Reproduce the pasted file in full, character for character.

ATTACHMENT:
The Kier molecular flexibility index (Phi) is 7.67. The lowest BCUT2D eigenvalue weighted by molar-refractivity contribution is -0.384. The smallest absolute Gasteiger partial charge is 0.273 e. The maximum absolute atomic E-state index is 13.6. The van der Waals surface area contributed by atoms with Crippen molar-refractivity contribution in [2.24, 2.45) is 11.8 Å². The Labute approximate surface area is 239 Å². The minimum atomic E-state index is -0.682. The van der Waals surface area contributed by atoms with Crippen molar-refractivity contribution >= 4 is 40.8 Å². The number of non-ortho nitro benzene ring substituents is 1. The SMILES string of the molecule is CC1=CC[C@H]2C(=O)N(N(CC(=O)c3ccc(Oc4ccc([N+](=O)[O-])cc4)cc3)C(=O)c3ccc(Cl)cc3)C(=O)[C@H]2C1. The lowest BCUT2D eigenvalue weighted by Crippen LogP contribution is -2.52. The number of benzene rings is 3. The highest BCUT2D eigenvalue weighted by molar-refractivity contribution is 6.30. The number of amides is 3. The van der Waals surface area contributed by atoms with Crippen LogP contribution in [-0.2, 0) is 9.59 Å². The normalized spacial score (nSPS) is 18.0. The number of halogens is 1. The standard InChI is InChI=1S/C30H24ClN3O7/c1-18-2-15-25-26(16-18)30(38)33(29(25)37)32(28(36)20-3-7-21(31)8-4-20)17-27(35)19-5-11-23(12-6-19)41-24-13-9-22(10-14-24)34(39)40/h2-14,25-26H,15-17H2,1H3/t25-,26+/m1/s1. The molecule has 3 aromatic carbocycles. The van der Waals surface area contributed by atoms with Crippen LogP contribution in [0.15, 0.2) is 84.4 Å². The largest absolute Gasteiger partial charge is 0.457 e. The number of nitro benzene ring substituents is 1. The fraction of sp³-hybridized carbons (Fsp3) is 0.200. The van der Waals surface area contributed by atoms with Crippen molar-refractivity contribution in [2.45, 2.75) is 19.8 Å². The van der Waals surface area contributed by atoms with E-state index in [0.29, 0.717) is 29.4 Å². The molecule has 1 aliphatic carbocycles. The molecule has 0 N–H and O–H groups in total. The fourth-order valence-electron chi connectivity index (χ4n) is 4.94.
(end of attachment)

The Kier molecular flexibility index (Phi) is 7.67. The lowest BCUT2D eigenvalue weighted by molar-refractivity contribution is -0.384. The smallest absolute Gasteiger partial charge is 0.273 e. The maximum absolute atomic E-state index is 13.6. The van der Waals surface area contributed by atoms with Crippen molar-refractivity contribution in [2.24, 2.45) is 11.8 Å². The Labute approximate surface area is 239 Å². The minimum atomic E-state index is -0.682. The van der Waals surface area contributed by atoms with Crippen molar-refractivity contribution >= 4 is 40.8 Å². The number of non-ortho nitro benzene ring substituents is 1. The SMILES string of the molecule is CC1=CC[C@H]2C(=O)N(N(CC(=O)c3ccc(Oc4ccc([N+](=O)[O-])cc4)cc3)C(=O)c3ccc(Cl)cc3)C(=O)[C@H]2C1. The lowest BCUT2D eigenvalue weighted by Crippen LogP contribution is -2.52. The number of benzene rings is 3. The highest BCUT2D eigenvalue weighted by molar-refractivity contribution is 6.30. The number of amides is 3. The van der Waals surface area contributed by atoms with Crippen LogP contribution in [-0.2, 0) is 9.59 Å². The normalized spacial score (nSPS) is 18.0. The number of halogens is 1. The standard InChI is InChI=1S/C30H24ClN3O7/c1-18-2-15-25-26(16-18)30(38)33(29(25)37)32(28(36)20-3-7-21(31)8-4-20)17-27(35)19-5-11-23(12-6-19)41-24-13-9-22(10-14-24)34(39)40/h2-14,25-26H,15-17H2,1H3/t25-,26+/m1/s1. The molecule has 3 aromatic carbocycles. The van der Waals surface area contributed by atoms with Crippen LogP contribution in [0.15, 0.2) is 84.4 Å². The largest absolute Gasteiger partial charge is 0.457 e. The number of nitro benzene ring substituents is 1. The fraction of sp³-hybridized carbons (Fsp3) is 0.200. The van der Waals surface area contributed by atoms with Crippen molar-refractivity contribution in [2.45, 2.75) is 19.8 Å². The van der Waals surface area contributed by atoms with E-state index in [0.29, 0.717) is 29.4 Å². The molecule has 1 aliphatic carbocycles. The molecule has 0 N–H and O–H groups in total. The fourth-order valence-electron chi connectivity index (χ4n) is 4.94.